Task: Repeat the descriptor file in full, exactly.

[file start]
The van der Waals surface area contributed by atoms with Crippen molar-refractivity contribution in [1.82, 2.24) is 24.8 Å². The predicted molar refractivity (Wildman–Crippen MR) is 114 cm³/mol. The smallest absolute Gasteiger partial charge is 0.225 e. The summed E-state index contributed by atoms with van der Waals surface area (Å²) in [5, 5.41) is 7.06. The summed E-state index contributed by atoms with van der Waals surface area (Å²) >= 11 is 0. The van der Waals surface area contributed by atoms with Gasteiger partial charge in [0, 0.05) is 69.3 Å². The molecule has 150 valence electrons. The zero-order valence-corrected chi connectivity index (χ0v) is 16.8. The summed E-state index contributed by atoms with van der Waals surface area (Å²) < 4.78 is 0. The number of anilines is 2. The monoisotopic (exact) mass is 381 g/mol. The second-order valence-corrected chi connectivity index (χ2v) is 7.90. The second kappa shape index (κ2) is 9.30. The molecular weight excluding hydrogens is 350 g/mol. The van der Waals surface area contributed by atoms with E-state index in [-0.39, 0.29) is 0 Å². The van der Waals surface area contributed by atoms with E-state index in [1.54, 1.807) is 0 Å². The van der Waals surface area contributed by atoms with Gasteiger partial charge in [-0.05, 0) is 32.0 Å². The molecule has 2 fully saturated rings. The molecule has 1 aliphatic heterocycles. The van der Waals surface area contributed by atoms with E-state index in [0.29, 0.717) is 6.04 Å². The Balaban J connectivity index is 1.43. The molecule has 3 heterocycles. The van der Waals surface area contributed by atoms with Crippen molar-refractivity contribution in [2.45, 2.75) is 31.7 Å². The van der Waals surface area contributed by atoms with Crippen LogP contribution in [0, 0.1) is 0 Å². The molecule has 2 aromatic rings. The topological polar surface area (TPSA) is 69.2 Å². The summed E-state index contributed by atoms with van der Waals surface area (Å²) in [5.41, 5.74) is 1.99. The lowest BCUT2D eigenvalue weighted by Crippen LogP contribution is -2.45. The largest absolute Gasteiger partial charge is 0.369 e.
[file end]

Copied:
The van der Waals surface area contributed by atoms with Crippen molar-refractivity contribution in [1.82, 2.24) is 24.8 Å². The predicted molar refractivity (Wildman–Crippen MR) is 114 cm³/mol. The smallest absolute Gasteiger partial charge is 0.225 e. The summed E-state index contributed by atoms with van der Waals surface area (Å²) in [5, 5.41) is 7.06. The summed E-state index contributed by atoms with van der Waals surface area (Å²) >= 11 is 0. The van der Waals surface area contributed by atoms with Gasteiger partial charge in [0, 0.05) is 69.3 Å². The molecule has 150 valence electrons. The zero-order valence-corrected chi connectivity index (χ0v) is 16.8. The summed E-state index contributed by atoms with van der Waals surface area (Å²) < 4.78 is 0. The number of anilines is 2. The monoisotopic (exact) mass is 381 g/mol. The second-order valence-corrected chi connectivity index (χ2v) is 7.90. The second kappa shape index (κ2) is 9.30. The molecular weight excluding hydrogens is 350 g/mol. The van der Waals surface area contributed by atoms with E-state index in [-0.39, 0.29) is 0 Å². The van der Waals surface area contributed by atoms with E-state index in [1.54, 1.807) is 0 Å². The van der Waals surface area contributed by atoms with Gasteiger partial charge in [-0.05, 0) is 32.0 Å². The molecule has 2 fully saturated rings. The molecule has 1 aliphatic heterocycles. The van der Waals surface area contributed by atoms with E-state index in [0.29, 0.717) is 6.04 Å². The Balaban J connectivity index is 1.43. The molecule has 3 heterocycles. The van der Waals surface area contributed by atoms with Crippen molar-refractivity contribution in [2.45, 2.75) is 31.7 Å². The van der Waals surface area contributed by atoms with Crippen LogP contribution in [0, 0.1) is 0 Å². The molecule has 2 aromatic rings. The topological polar surface area (TPSA) is 69.2 Å². The summed E-state index contributed by atoms with van der Waals surface area (Å²) in [5.41, 5.74) is 1.99. The lowest BCUT2D eigenvalue weighted by Crippen LogP contribution is -2.45. The largest absolute Gasteiger partial charge is 0.369 e.